The Blade Itself

Thursday 12 June 2014 by

The Blade Itself, Joe Abercrombie, Gollancz, BookThe Blade Itself by Joe Abercrombie

Published by Gollancz

THE FIRST LAW: Book One

Logen Ninefingers, infamous barbarian, has finally run out of luck. Caught up in one feud too many he’s about to become a dead barbarian, leaving nothing behind but bad songs and dead friends.

Jezal dan Luther, paragon of selfishness, has nothing more dangerous in mind than winning glory in the fencing circle. But war is brewing, and on the battlefields of the frozen North they fight by altogether bloodier rules.

Inquisitor Glokta, cripple turned torturer, would like little better than to see Jezal come home in a box. But then he hates everyone. Cutting treason out of the heart of the Union one confession at a time leaves little room for friendships – and his latest trail of corpses could lead straight to the rotten heart of government… if he can just stay alive long enough to follow it…

~*~

It takes a little while to get back in to the “fantasy” swing of things when you’ve not been reading it that much lately. You have to get used to the casual re-naming and re-imagining, and have to remember peculiar names that you could never pronounce.

But, for all the stumbling blocks, fantasy is one of my favourite genres to read, and Joe Abercrombie is lauded as one of the better fantasy authors. However, before you rush off to buy an Abercrombie, there is a warning on this particular packet: you will have to invest some time. The Blade Itself is just book ONE of the series, and at 515 pages, it’s not a quick read in itself.

The Blade Itself tells the story of three main characters – Logen, Jezal and Glokta – as they come up against Bayaz. Bayaz: first of the Magi, and a really powerful (but often grumpy) person, who has decided that these hapless three are needed for the epic task he has in mind.

I’ll say one thing for Abercrombie: he does some pretty decent characters. You could despise Glokta, whose business is torture, but actually you kind of like him, and even the vain Jezal and slightly terrifying Logen are the kind of people you secretly want to be friends with. The characters are well-defined and you invest in them almost immediately. Abercrombie never strays from the path, and they will always perform true to their personality, and there is something comforting in that.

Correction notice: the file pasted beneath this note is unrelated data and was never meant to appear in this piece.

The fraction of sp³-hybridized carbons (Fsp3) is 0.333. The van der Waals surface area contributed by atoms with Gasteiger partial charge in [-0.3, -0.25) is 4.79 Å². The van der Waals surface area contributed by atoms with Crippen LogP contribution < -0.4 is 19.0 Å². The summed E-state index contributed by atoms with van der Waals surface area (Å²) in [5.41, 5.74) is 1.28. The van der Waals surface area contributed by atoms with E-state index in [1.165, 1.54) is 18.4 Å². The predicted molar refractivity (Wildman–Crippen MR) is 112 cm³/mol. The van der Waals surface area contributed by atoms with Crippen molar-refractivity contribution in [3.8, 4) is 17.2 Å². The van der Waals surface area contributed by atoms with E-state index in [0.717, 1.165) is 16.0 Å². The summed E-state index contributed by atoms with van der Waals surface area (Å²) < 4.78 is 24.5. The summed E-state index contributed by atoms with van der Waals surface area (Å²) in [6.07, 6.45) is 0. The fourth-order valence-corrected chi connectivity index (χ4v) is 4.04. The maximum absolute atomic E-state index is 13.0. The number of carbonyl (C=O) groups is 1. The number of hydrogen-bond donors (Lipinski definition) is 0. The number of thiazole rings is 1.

Even the setting is good (although aspects of it smack of Robert Jordan – which can hardly be a criticism when Jordan’s Wheel of Time-world is infamously one of the best in the genre). The geography is clear, and I had no trouble following our heroes.

But perhaps I’ve been spoilt by George R.R Martin… For me, the goodie-vs-baddie plot felt a little humdrum. Where was the oh-God-what-next-I-can’t-take-it rollercoaster of not knowing? Where was the truly teeth-gritting backstabbing and plot twists that make you weep uncontrollably on the stairs (actually happened)?

So it’s Book One. Y0u can hardly expect it to leave you breathless after being metaphorically beaten over the head with action scenes and Grand Reveals. But you do get to the end and feel a little… left hanging. Plenty of stuff happens, but not a lot of STUFF happens. You are given the build-up towards the storm (or journey, in this case) and then left to fumble around until you can get hold of Book Two. Masterful! I heard you cry: how else do they get you to read all in the series! True. As a marketer, my cynical side feels gleeful that you’re effectively up-selling the next books. But as a reader, I feel like my 515-page-long investment came to a big pile of “tune in next week”. The same can be said of Tolkien – many of his early chapters give you a sense of dissatisfaction as he tries to rig up the Big Stuff Later On. And perhaps in that sense you can argue any story spread over a series can be guilty of this, so should we hold it against them?

Short answer: no.

You can judge a book by its merits, and you can judge a series by the length it takes to get there, but technically you can’t go the other way around. The Blade Itself is a good read; I can’t fault the characters and even the introduction of magic is wielded beautifully (so many good fantasy books fall down at this hurdle). It’s even laugh-out-loud funny at some points, and it’s masterful at bloody violence when it does feature it. As a popular fantasy author, Abercrombie lives up to his reputation, with witty dialogue and brilliant descriptive passages, and managing to walk that line between immersive fantasy and explanatory fantasy. From the barren wastelands of 70s/80s fantasy-writing (Terry Brooks, anyone?), it is a welcome relief to find authors like Joe Abercrombie, Terry Pratchett, Scott Lynch and George R.R Martin gracing our shelves with fresh stories that haven’t shamelessly ripped off Tolkien.

This book is one of those peculiar juxtapositions between a satisfying read as you go through it, but a dissatisfying ending when you finish it. Perhaps, like the Song of Ice and Fire series, I should have picked up all the books at once so I can read them all in one sitting. It hasn’t had me frantically rushing for the next book, but it does have that inexorable pull that means, if you come back to me at Christmas, I will have read the lot with undoubtable relish.

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